Burke, accompanied by his wife, Pearl, used to tour his work relentlessly. For 15 years they were on the road for every book, visiting 35 cities and all the book fairs and conferences, on each jaunt. It was exhausting, what Burke describes as the most physically demanding work he’s ever done. When he developed a case of vertigo, he decided enough was enough.
“And then this is the honest-to-goodness truth of what happened!” Burke says, breaking into a cackling giggle. “The following year, the marketing manager from Simon & Schuster called and said, 'Jim, you stayed home this year, but your sales went up 25 percent!’ Then the following year I stayed home and they went up 50 percent! Talk about humbling! I never had to seek humility, it always found me!”
Last year’s novel, “Robicheaux,” was the best-selling book, to date, in Burke’s 50-plus year career. “New Iberia Blues” is 17 percent ahead in pre-sales, so it promises to be a big success as well. The two books comprise the first installments of what Burke describes as a trilogy. Burke says the first three books in the Robicheaux series — starting in 1987 with “The Neon Rain,” followed in subsequent years by “Heaven's Prisoners” and “Black Cherry Blues” — were a trilogy as well. They were his attempt to re-tell Milton’s tale of “Paradise Lost," or man’s descent into the abyss.
The new trilogy is no less heady of a theme.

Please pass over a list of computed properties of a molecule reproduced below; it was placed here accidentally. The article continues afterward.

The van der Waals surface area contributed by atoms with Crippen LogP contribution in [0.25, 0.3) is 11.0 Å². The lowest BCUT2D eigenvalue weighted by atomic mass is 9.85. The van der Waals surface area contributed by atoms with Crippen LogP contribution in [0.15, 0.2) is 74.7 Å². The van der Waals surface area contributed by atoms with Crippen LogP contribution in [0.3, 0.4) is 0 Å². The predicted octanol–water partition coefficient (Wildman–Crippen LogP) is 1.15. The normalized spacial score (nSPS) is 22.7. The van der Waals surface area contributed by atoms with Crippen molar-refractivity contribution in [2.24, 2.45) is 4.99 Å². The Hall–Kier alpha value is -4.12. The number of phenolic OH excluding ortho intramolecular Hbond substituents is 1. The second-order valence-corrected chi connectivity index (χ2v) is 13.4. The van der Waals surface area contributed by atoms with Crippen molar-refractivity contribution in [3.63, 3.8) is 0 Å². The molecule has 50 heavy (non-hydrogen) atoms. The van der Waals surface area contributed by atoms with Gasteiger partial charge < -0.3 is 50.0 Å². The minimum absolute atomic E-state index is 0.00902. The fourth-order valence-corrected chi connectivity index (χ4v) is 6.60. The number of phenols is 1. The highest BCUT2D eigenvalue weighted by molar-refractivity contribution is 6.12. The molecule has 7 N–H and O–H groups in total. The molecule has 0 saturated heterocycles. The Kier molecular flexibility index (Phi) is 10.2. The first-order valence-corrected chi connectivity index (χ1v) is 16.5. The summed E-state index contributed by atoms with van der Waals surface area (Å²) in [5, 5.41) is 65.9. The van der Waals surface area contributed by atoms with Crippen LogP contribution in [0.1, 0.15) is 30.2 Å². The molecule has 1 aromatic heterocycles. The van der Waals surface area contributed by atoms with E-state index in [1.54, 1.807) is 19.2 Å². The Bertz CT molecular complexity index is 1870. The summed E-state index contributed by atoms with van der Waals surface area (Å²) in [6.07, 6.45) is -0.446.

“It deals with the era in which we find ourselves today,” Burke says, “because it's is a singular one, one that's fraught with, what I feel, is great danger. In the next few years, certainly this century, we will either make the correct decisions about certain things or we're not going to make it, that's my feeling. I think we're in a critical time.”
The book is set largely in Louisiana, as the series commonly is. Burke likes to use Louisiana for the backdrop of his stories because he feels that, of all the states in the United States, it is the one that is most emblematic of the entirety of American history. Many flags have flown over it, many cultures have established themselves in the region.
“The great advantage of being there as an artist,” Burke says, “is you can touch the past, it's still alive there. The issues of today, like Charlottesville, that is simply an extension of the same problems, the same mindset, and divisiveness that existed in 1866. It's more virulent today, because it's coupled with nativism and anti-Semitism, but it's still with us. Those guys are the real deal, carrying burning sticks in their hands. I've seen no footage like that except for the Nazi party in the 1930s.”
Books signed and palleted, Burke and I make plans to meet again in a few weeks for another round. This will be a smaller batch associated with the one live book release event Burke does for every new novel, at Fact & Fiction Books in Missoula. These will be books, around 400, that have been ordered online, complete with requests for personalized inscriptions. Burke will graciously accommodate these requests from the release of “The New Iberia Blues” through February or March. After that, after all the interviews and articles and reviews are behind him, James Lee Burke will be back to finishing the next book, and we’ll crank the machine back up again next winter.
I, like the thousands upon thousands of other fans, can hardly wait.
Chris La Tray is a freelance writer and photographer who lives in Missoula and works as a bookseller at Fact & Fiction. His writing has appeared in the Missoulian and Montana magazine. His short fiction has been published in various crime, noir, and pulp collections and anthologies. Read more of his work at chrislatray.com.